Hold lifted on Cuba democracy funds
Campaign News | Wednesday, 23 July 2008
BY FRANCES ROBLES for the Miami Herald
The chairman of the House Foreign Affairs Committee on Tuesday lifted the hold he had placed on the U.S. Agency for International Development's $45 million Cuba democracy program, saying steps are being taken to address corruption and misspending.
The Miami Herald reported Monday that Rep. Howard Berman, D-Calif., had put a hold last month on U.S. AID's 2008 funding for its controversial Cuba democracy program.
The program is aimed at bringing democracy to Cuba, but critics have said the bulk of the money has gone to Miami exile organizations and universities.
Two of the program's 11 grant winners are under investigation for misspending funds, including the Center for a Free Cuba, where an employee, who last worked at the White House, allegedly embezzled more than $500,000.
A Miami organization, Grupo de Apoyo a la Democracia (Group in Support of Democracy), had its funding cut off after one of its employees charged $11,000 in personal items to the grant, federal officials said.
U.S. AID ordered a top-down review of all the grants and promised to suspend any grants that show signs of misspending.
"Yesterday, I received assurances that U.S. AID and the State Department are seized with the gravity of the problems in these programs and that they are actively working to correct the problems," Berman said in a statement. He said he then decided to release the hold, ``except that funds will not be extended to those program participants that are under investigation."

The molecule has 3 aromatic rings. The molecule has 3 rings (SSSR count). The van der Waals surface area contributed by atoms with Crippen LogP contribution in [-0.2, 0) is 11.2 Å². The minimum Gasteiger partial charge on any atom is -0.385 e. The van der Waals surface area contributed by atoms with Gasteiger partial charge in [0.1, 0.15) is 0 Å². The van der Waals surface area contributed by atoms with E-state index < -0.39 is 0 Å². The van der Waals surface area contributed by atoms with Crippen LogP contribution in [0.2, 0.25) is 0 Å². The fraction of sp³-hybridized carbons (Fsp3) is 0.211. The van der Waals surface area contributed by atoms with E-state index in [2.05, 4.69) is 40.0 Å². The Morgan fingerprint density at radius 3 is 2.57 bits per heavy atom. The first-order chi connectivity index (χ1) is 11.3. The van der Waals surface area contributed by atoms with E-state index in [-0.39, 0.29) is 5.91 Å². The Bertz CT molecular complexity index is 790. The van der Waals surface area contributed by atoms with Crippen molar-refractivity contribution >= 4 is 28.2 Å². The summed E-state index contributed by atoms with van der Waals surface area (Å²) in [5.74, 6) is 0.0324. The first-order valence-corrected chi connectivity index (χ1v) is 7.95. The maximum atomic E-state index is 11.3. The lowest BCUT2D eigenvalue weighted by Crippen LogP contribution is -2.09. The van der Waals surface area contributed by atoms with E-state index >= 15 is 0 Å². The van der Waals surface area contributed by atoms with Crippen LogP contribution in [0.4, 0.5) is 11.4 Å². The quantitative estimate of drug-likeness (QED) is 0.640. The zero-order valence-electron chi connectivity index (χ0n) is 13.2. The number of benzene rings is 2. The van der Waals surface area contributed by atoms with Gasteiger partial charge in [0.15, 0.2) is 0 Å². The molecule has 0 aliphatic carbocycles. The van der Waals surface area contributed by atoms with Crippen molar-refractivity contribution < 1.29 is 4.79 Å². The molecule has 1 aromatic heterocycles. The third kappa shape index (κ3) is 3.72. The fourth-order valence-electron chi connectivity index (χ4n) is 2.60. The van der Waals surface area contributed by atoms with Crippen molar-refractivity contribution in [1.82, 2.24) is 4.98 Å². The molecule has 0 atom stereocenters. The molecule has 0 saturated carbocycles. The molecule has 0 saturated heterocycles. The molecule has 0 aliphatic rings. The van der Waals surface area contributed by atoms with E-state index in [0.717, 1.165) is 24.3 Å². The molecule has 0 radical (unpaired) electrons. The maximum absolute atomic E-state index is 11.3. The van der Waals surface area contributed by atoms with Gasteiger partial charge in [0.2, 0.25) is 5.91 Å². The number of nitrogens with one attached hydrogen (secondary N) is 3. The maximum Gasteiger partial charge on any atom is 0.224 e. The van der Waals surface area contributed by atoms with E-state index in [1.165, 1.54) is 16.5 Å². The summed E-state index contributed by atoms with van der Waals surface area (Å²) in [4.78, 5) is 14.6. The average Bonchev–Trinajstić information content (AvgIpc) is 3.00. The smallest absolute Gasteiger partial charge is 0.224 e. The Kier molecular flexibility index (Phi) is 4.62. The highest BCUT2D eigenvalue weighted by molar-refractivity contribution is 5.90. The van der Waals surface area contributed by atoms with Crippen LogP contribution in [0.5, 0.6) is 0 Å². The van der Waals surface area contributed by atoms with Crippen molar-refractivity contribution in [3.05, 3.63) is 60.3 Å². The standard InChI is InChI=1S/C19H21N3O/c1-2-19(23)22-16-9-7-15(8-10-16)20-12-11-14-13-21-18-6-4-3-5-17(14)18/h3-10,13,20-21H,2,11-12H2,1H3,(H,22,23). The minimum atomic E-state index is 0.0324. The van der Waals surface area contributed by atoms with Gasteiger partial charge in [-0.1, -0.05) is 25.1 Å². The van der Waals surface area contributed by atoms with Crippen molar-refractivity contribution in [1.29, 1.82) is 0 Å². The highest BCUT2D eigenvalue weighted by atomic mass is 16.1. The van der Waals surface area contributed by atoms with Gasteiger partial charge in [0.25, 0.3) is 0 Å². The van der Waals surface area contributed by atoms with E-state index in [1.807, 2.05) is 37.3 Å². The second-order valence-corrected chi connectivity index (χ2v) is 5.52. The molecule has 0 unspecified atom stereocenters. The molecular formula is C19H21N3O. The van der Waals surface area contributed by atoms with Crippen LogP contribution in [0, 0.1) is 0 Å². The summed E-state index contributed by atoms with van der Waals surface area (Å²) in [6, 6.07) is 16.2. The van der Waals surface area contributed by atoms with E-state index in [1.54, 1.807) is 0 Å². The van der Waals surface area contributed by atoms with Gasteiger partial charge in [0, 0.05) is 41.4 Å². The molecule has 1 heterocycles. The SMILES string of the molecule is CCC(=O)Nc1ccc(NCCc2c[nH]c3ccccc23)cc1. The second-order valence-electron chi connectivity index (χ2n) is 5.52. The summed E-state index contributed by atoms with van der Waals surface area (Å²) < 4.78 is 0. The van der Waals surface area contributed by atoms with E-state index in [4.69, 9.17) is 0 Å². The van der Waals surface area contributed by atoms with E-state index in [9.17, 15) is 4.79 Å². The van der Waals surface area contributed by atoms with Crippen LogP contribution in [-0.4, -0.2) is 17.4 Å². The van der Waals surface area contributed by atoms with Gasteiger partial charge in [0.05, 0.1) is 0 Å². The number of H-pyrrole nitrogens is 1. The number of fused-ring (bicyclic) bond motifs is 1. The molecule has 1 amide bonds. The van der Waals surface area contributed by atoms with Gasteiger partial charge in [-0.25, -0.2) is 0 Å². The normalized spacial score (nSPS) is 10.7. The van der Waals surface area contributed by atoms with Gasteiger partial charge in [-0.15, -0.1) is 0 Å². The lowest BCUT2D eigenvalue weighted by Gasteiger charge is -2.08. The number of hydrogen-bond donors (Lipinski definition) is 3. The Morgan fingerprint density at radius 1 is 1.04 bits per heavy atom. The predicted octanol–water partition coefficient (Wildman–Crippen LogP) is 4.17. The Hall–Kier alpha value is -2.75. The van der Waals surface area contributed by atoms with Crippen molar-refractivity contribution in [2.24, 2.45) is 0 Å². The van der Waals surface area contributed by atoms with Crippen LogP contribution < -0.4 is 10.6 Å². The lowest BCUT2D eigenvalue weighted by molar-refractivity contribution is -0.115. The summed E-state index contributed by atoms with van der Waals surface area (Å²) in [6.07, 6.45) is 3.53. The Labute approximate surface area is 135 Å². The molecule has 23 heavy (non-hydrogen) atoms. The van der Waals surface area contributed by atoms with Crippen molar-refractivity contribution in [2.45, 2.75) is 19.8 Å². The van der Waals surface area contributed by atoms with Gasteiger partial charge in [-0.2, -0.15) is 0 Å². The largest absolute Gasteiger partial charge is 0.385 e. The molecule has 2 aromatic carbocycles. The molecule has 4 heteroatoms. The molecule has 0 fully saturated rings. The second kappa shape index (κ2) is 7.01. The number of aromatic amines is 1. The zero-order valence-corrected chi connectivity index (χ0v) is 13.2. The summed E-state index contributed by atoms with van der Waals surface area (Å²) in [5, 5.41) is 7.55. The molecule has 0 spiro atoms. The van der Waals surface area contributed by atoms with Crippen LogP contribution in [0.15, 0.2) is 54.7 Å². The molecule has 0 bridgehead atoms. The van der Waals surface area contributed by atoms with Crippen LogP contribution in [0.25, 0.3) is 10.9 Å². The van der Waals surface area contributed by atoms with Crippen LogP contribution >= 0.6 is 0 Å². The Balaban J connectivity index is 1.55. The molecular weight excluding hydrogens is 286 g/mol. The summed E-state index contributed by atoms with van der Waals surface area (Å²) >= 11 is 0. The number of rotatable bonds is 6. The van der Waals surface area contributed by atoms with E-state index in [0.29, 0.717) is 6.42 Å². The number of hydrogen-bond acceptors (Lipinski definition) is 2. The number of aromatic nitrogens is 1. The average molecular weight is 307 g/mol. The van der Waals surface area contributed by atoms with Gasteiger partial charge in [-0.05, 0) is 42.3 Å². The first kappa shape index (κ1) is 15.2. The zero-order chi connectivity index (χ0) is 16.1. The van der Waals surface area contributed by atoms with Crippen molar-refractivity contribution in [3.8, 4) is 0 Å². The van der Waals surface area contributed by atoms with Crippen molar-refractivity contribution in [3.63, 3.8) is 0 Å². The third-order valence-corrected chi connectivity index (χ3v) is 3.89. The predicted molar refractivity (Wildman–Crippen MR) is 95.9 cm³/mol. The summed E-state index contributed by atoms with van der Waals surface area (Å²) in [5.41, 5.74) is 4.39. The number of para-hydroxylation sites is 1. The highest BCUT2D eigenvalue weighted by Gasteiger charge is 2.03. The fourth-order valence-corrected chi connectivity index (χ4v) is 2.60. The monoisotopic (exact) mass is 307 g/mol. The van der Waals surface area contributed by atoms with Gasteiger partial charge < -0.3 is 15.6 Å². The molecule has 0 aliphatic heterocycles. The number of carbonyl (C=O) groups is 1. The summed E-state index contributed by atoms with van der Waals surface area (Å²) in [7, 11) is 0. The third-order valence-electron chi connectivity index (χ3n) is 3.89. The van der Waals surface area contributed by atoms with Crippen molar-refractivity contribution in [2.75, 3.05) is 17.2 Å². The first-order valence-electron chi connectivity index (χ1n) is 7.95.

The decision followed months of wrangling between the State Department agency and Berman's office, which had demanded answers to a series of questions before releasing the funds.
A Government Accountability Office report in 2006 criticized AID for not offering adequate oversight.
"Since then, the program has been expanded more than four-fold, raising congressional concern regarding the adequacy of accountability measures," Berman said.
The Center for a Free Cuba's executive director, Frank Calzon, stressed that the misused funds were recovered with interest, and said members of Congress who are against Cuba policy were manipulating the media in an effort to smear him.
"I think it's great that Congress lifted the hold on the funds," Calzon said. ``Unfortunately, previous news stories have not said that I recovered the money.
The center's funding is still suspended until his agency is fully audited, federal officials said.
AID spokesman Paul Koscak said the agency is ``certainly pleased. The main thing is that we will continue supporting Cuba grantees."